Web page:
Short-sea services can offer cost savings of up to 50%, for those willing to accept much longer transit times. But is transferring short-sea volumes to containers a way of avoiding any future Dover congestion, or is just making a bigger problem elsewhere.
There is a surplus of port capability, with 6.9m teu of capacity across the country’s container terminals not currently utilised, over a wide geographical range, which means there is ample capacity to deal with any Dover congestion after Brexit. Up to 20% of total volumes by some estimates.
There are currently 23 weekly box services between the UK and North Europe, 15 of which are feeder services. Assuming a 20% shift from Dover, demand would increase by around 4,800 teu a week each way.
Another source of container supply in North Europe is all the empty Asia import containers that could be loaded with exports to the UK, and added to the intra-Europe itineraries of deep-sea services.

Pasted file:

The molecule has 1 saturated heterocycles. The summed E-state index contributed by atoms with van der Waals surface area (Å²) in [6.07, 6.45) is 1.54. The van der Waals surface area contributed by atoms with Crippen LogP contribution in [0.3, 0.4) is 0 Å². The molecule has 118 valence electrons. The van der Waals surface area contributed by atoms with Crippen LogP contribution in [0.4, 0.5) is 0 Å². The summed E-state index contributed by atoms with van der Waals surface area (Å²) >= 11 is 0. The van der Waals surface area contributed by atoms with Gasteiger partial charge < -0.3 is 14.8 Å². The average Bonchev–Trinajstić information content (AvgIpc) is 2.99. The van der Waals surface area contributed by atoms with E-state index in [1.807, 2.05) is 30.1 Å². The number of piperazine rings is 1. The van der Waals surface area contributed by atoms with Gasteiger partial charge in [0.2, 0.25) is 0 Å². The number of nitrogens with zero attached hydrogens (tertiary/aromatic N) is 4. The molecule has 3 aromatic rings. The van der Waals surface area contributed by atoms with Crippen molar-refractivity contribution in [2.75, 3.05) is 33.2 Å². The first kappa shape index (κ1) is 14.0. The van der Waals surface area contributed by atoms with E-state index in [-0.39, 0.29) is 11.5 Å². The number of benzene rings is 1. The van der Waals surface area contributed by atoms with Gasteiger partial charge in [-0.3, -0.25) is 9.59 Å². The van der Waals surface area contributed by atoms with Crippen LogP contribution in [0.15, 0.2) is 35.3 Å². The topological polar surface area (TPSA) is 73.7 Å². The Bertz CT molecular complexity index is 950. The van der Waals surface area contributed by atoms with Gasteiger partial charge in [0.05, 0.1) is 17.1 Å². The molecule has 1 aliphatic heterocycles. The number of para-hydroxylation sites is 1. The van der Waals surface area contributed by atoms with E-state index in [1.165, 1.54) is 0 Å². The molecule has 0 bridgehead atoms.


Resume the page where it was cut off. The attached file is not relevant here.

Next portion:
Using just 1% of effective capacity on the Asia – Europe trade would satisfy all demand.
For example, a service calling first at Rotterdam could unload continental European imports, load exports to Asia and exports to the UK.
Calling at a UK port next, it would discharge imports from Asia AND exports from Europe into the UK and continue to Asia.
Merchant haulage is unable to cope with current container volumes, and the question of how it will be able to cope with a further 5k tau’s a week – which could be boosted even further if the threatened DB Cargo rail strike materialises – has yet to be answered.
Intermodal Ship-to-Rail transfer of containerized cargos by William Borg is licensed under CC